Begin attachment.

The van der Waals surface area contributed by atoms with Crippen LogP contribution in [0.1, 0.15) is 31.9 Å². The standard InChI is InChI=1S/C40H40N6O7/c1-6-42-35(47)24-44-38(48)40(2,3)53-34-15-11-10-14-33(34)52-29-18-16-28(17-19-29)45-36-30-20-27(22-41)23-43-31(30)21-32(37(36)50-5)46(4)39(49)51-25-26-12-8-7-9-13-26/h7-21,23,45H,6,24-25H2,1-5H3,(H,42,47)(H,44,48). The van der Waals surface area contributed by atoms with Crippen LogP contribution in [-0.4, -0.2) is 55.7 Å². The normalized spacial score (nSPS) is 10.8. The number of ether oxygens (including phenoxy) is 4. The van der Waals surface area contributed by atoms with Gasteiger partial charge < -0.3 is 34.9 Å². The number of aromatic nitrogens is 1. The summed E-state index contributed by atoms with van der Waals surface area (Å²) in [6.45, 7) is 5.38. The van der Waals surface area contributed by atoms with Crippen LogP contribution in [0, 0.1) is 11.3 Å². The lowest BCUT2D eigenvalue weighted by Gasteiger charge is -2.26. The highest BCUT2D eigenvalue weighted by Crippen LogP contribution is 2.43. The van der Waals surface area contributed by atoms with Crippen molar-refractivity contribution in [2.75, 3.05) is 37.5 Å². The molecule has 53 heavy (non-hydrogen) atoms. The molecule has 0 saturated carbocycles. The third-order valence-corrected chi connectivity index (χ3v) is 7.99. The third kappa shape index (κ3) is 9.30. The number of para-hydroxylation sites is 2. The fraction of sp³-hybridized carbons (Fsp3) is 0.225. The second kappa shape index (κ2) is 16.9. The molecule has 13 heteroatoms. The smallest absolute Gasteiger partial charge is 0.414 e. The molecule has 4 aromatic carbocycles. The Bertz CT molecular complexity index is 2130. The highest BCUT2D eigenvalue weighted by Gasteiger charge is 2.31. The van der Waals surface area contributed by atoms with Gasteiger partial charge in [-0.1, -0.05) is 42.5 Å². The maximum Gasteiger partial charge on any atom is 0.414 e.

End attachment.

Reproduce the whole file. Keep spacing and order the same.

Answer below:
The van der Waals surface area contributed by atoms with Crippen LogP contribution in [0.1, 0.15) is 31.9 Å². The standard InChI is InChI=1S/C40H40N6O7/c1-6-42-35(47)24-44-38(48)40(2,3)53-34-15-11-10-14-33(34)52-29-18-16-28(17-19-29)45-36-30-20-27(22-41)23-43-31(30)21-32(37(36)50-5)46(4)39(49)51-25-26-12-8-7-9-13-26/h7-21,23,45H,6,24-25H2,1-5H3,(H,42,47)(H,44,48). The van der Waals surface area contributed by atoms with Crippen LogP contribution in [-0.4, -0.2) is 55.7 Å². The normalized spacial score (nSPS) is 10.8. The number of ether oxygens (including phenoxy) is 4. The van der Waals surface area contributed by atoms with Gasteiger partial charge < -0.3 is 34.9 Å². The number of aromatic nitrogens is 1. The summed E-state index contributed by atoms with van der Waals surface area (Å²) in [6.45, 7) is 5.38. The van der Waals surface area contributed by atoms with Crippen LogP contribution in [0, 0.1) is 11.3 Å². The lowest BCUT2D eigenvalue weighted by Gasteiger charge is -2.26. The highest BCUT2D eigenvalue weighted by Crippen LogP contribution is 2.43. The van der Waals surface area contributed by atoms with Crippen molar-refractivity contribution in [2.75, 3.05) is 37.5 Å². The molecule has 53 heavy (non-hydrogen) atoms. The molecule has 0 saturated carbocycles. The third-order valence-corrected chi connectivity index (χ3v) is 7.99. The third kappa shape index (κ3) is 9.30. The number of para-hydroxylation sites is 2. The fraction of sp³-hybridized carbons (Fsp3) is 0.225. The second kappa shape index (κ2) is 16.9. The molecule has 13 heteroatoms. The smallest absolute Gasteiger partial charge is 0.414 e. The molecule has 4 aromatic carbocycles. The Bertz CT molecular complexity index is 2130. The highest BCUT2D eigenvalue weighted by Gasteiger charge is 2.31. The van der Waals surface area contributed by atoms with Gasteiger partial charge in [-0.1, -0.05) is 42.5 Å². The maximum Gasteiger partial charge on any atom is 0.414 e.